Of course you may have different ideas than Karl Marx and so forth, but while you're extremely vague on what precisely they might be, it sounds a lot like you don't propose to change the basic principles of the organisation, only fiddle with the management structure. As I pointed out this doesn't matter: the failure of the USSR (and state industries in democracies for that matter) was not because those in charge were necessarily wicked people, but that they lacked the information provided by the market to direct their decisions. The market is a sort of evolutionary system: individual decisions may be made for bad reasons or entirely at random, but the good decisions survive and grow. Under socialism, a single set of decisions is imposed by fiat and the chances that they happen to be the best ones (or even good ones) in the absence of other information are pretty low.

So scientists funded by the state are inferior to scientists funded by private corporations because neither set of scientists have found a definitive cure for the many disparate forms of cancer?
There's nothing wrong with the scientists; there's something wrong with the funding mechanism. A private company that threw $30bn at cancer research to finda couple of marginally effective and extremely expensive treatments would go bankrupt and more practical people would be put in charge of that money. Yet, I would guess if you held a referendum on cancelling war on cancer money the war on cancer people would win it, and most of those voting would never have any idea or even try to investigate the relative return.
0
Melancholy
Badges: 20
Rep:
?
#5496
Report 5 years ago
#5496
(Original post by Observatory)
This is how the Oxford English dictionary defines socialism:

"a political and economic theory of social organization which advocates that the means of production, distribution, and exchange should be owned or regulated by the community as a whole."

There is, I admit, some wiggle room in whether "the community as a whole" constitutes a state, but it's difficult to imagine how a body that owns all property would not also have the power to make and enforce law.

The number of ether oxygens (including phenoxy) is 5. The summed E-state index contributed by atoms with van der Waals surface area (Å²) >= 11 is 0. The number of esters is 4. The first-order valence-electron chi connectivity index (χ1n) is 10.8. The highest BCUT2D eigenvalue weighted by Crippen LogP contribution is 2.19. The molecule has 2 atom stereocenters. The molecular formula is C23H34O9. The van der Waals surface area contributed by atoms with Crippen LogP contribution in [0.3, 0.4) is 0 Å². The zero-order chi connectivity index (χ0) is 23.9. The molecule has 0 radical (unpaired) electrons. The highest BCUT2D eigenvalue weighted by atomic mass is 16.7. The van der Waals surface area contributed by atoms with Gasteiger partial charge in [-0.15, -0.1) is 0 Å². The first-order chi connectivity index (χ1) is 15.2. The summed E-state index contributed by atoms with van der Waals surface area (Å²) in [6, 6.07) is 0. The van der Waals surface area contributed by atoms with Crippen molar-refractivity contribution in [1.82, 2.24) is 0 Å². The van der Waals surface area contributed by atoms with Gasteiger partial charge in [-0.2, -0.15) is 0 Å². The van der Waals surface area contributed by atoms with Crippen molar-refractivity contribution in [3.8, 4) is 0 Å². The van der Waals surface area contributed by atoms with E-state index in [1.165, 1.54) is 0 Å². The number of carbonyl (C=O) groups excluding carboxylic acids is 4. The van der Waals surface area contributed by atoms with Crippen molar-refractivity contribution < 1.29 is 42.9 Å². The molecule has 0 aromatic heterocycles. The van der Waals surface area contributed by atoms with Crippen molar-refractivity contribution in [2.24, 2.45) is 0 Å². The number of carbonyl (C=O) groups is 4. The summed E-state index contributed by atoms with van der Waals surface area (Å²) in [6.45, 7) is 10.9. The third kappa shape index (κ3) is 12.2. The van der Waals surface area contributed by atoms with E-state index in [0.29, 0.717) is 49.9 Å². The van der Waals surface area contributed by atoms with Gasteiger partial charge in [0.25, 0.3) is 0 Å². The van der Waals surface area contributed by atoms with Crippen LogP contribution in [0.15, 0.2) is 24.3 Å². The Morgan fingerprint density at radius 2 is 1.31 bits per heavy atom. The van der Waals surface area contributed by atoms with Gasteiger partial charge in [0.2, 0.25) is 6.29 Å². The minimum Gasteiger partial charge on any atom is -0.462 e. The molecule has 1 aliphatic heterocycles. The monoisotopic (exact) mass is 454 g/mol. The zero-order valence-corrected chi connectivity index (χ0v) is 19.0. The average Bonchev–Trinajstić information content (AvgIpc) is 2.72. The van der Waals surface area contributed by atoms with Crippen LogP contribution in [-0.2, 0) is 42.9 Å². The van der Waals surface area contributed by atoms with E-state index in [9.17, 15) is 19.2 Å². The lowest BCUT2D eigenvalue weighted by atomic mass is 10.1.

There's also room for wiggling in terms such as "ownership", and over whether the OED is even a more authoritative source for definitions than any other source. Depending on your definition of "ownership", it's perfectly conceivable that a community "owns" all the land/property, but a separate entity (courts, state, constitution, government, executive, etc.) place restrictions on what you can do with the land/property. We tend to think that people have "ownership" of over their house or income or land, but in reality that ownership amounts to a set of rights and entitlements which are still subject to restrictions. It's intelligible, for instance, to talk about ownership over resources despite being taxed on them; or ownership over items despite having restrictions put on how we use them. Pure ownership (in the Libertarian sense of being able to control something without restrictions [other than those protecting other people's rights/preventing harm]) has never existed. It is far more precise to talk about entitlements rather than "ownership", which is a really ambiguous and empty word (which can become a loaded word in the hands of political adversaries). And different socialists will believe in different systems of entitlement.
1
Keckers
Badges: 15
Rep:
?
#5497
Report 5 years ago
#5497
In Britain we see regular uproar concerning social welfare. Which manages to cost the government a whopping 0.7% of their income. I know, a whole 0.7% the filthy scroungers!!!!

What would the socialists do to level the playing field between state handouts for the unemployed and state welfare for multinational corporations who never pay tax, get bailed out for being bad at business, receive government secured loans, receive favourable rulings from the competition commission to increase barriers to market entry, are granted contracts via PFI's for services that nobody really wants and are funded for 'public infrastructure' work contracts for silly things like super duper high speed rail networks that will concentrate more of the countries wealth in the south east?

I won't even mention guiding monetary policy into a state where personal savings are devalued to pay for all this nonsense.
1
AidenLloydJepsen
Badges: 20
Rep:
?
#5498
Report 4 years ago
#5498
What's the difference between the Socialist Party and Labour?
0
nixonsjellybeans
Badges: 17
Rep:
?
#5499
Report 4 years ago
#5499
(Original post by jake4198)
What's the difference between the Socialist Party and Labour?
In real life or here in TSR?

Here in TSR not that much is different except we primarily identify as socialists rather than social democrats and vice versa. Of course we do have some social democrats though. We believe in nationalisation of assests vital to the state and the removal of tuition fees alongside other issues.
0
Technicus
Badges: 0
Rep:
?
#5500
Report 4 years ago
#5500
Iraq war? or more generally: what is your policy on international intervention?
0
X
new posts
Latest
My Feed

See more of what you like on
The Student Room

You can personalise what you see on TSR. Tell us a little about yourself to get started.

Personalise

Brexit: Given the chance now, would you vote leave or remain?

Remain (1381)
79.5%
Leave (356)
20.5%

Watched Threads

View All